For our fourth (and last) hike in the Las Vegas area, we drove northwest out to Valley of Fire State Park. The park, being a state enterprise, was not shutdown by the federal foolishness but a local power outage had disabled the visitor center’s gift shop. So we pressed on – to a hike we’d found on the Hiking Project that started at the Mouse’s Tank Trailhead and looped around cross-country to the Silica Dome parking area, with some interesting scrambling enroute. There’s an established trail through Petroglyph Canyon to Mouse’s Tank, a depression in the sandstone that collects water. Along the way we passed four big horn sheep that were so indifferent to people that they actually “posed” for us.
A use trail took us up and around and down to below the tank and it was cross-country from then on. We’d downloaded the track from the Hiking Project and this proved invaluable in determining which canyons to follow to make the loop (there are many choices, most of them incorrect).
The crux move on this hike is a 10-foot high sheer slab that we arrived at after scrambling down a cluster of boulders. It looked impossible until we noticed the narrow squeeze hole on one side of it. We were able – The Loved One, being more compact had an easier time of it – to squirm through that hole and thus circumvent the slab. 🙂
Once past the slab, we went down the wash a bit and then had to climb a short pitch to get around another drop-off. Trivial stuff except that damp sandstone is a dubious climbing surface. I tested a piece as a foothold which then snapped when I actually pushed off from it. I fell backwards on to packed sand, landing on my butt and my pack. The sand landing was painful enough but my (supposedly faithful) pack joined in with blows to my lower back. The initial pain was intense 😥 but soon subsided somewhat. After checking to see that all my parts, while painful, still worked, we continued on with the hike. As irony would have it, from here on there was almost no need to climb anything. 🙄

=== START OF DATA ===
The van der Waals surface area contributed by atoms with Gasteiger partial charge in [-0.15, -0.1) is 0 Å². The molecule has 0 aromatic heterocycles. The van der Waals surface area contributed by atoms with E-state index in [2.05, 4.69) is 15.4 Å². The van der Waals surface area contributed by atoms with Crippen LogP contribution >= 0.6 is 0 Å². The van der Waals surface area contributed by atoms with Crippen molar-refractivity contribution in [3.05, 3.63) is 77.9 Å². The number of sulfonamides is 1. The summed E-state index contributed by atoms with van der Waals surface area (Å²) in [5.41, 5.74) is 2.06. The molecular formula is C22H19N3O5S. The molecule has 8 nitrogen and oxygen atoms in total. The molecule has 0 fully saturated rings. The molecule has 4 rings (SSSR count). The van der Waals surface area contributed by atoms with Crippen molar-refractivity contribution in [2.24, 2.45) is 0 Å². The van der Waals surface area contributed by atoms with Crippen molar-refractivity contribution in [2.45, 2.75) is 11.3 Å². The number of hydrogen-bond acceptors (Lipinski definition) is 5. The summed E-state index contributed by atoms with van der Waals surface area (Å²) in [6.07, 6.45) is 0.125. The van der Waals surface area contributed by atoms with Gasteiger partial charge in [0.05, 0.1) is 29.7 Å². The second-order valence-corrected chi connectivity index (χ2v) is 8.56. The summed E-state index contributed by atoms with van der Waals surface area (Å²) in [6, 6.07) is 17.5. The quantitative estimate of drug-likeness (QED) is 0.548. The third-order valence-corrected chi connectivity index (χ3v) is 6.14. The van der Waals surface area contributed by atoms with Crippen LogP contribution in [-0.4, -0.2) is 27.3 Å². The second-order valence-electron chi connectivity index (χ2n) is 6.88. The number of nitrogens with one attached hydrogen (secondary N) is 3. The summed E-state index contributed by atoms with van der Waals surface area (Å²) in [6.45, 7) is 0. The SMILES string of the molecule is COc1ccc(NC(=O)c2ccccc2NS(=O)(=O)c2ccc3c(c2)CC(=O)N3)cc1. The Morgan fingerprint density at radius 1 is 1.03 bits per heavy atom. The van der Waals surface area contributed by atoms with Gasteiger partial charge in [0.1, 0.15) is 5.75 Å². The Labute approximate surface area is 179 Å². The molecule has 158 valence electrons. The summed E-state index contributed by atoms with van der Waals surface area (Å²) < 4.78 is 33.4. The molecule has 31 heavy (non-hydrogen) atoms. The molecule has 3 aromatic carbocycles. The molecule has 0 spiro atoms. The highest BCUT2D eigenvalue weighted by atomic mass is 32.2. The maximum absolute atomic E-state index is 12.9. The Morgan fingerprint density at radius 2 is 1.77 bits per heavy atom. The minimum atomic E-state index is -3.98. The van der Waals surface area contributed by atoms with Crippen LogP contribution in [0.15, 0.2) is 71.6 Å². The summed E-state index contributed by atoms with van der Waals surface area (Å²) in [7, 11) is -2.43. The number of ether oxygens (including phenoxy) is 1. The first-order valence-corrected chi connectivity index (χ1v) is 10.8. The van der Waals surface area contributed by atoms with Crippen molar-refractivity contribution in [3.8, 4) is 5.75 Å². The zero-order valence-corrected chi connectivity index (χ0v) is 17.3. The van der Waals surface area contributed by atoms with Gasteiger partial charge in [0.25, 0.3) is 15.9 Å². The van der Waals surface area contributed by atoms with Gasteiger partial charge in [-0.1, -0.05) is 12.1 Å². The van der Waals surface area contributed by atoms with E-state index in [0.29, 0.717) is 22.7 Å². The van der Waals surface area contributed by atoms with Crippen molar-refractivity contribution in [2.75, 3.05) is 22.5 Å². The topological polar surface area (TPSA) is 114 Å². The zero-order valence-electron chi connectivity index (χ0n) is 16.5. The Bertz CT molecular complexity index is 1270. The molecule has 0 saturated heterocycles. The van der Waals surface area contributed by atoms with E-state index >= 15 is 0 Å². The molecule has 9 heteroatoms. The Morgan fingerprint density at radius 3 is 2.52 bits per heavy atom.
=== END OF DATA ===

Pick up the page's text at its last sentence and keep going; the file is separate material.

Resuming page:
After we made the necessary turn north, we entered a landscape composed of creamy white rock – what some would call silica sand. Coincident with this, our sunny day was overtaken by a fast moving cold front coming in from the west. Clouds arrived, the sun departed, the wind rose, the air temperature dropped, and an extra layer was needed. Near the end of the hike we had to climb up to the Silica Dome parking area, which is on a ridge exposed to the wind. Further layering ensued.
Because of my back, we passed on the short hike to Silica Dome and walked along the White Dome Road to our car at the Mouse’s Tank Trailhead. We’d planned two more hikes in the Las Vegas area but my painful back wouldn’t allow for those so we did tourist stuff (like visiting Hoover Dam, the Nevada Railroad Museum, and the National Atomic Testing Museum) instead. Two doctor visits and some x-rays put my lower back pain into the …not serious enough for an MRI, so rest, chew aspirin, and eventually it’ll go away… category. Well, we’ll see… Regardless, we’d recommend this hike if you want to do some easy scrambling and see a lot of stunningly colorful rock formations far away from the usual tourist areas. JUST DON’T TRUST DAMP SANDSTONE – THAT CAN LEAD TO A PAINFUL DISAPPOINTMENT! 😥BACK TO BLOG POSTS
It’s actually more than “dam*” but I don’t want to risk this blog’s G-rating. 😦
Was that don’t trust “damp” sandstone or “dam” sandstone? Sorry to hear about the fall. Take care of yourself and stick with the easy hikes around hear — when you back is better.